When comparing a GBM to a logistic regression for a binary classification, there a pros and cons to each. I'm interested in understanding the general tradeoff between the length of the data set (number of rows) vs the reliability of the fit out-of-sample.

Obviously the more data, the more reliable the predictions will be out of sample (all else being equal). The more rows of data, the more likely that GBM will be more predictive on a real data set. So i'm wondering is there a rough rule of thumb when you would say the data is too small to use GBM, better of using a logistic regression. I know that logistic regressions can be more predictive in some cases, but my understanding is that GBM usually outperforms.

I'm particularly interested in the case that the number of predictive variables is far less than the total number of variables available. For example, we have 100 variables, 10 of which might be highly predictive of the target variable.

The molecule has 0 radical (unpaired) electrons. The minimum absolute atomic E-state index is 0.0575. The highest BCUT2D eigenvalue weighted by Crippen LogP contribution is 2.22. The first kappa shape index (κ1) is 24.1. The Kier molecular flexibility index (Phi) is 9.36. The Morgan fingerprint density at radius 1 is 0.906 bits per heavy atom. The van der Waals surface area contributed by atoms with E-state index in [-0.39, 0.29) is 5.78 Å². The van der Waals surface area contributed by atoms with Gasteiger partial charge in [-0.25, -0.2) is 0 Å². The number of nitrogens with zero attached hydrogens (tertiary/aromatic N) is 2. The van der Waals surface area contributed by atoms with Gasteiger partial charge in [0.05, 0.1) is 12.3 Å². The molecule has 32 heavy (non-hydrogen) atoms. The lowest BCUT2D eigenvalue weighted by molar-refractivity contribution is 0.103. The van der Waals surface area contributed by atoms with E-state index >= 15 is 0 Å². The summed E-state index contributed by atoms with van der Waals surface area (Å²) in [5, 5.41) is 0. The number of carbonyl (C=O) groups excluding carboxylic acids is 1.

I know about all the benefits of train/test sets and CV. But that doesn't work all the time either. For example, your colleague has just run the train/test loop too many times, has added too many unreliable variables into the mix to improve the test AUC, and now you have a GBM model that is crazy good. Too good.


1 Answer 1


In my experience GBM does at least as well as LR on small datasets too. The main advantages of GBM over LR occur when you have

  • correlated variables
  • nonlinearity
  • interactions

If you want to simplify your GBM you can use feature importances to drop unimportant features. You might also want to try PCA to see if you can reduce the number of features. After this you could try a LR model on the resulting features to see the model performance.

If you're worried that you've overfit your model to the test set, you'll need to find a new test set!


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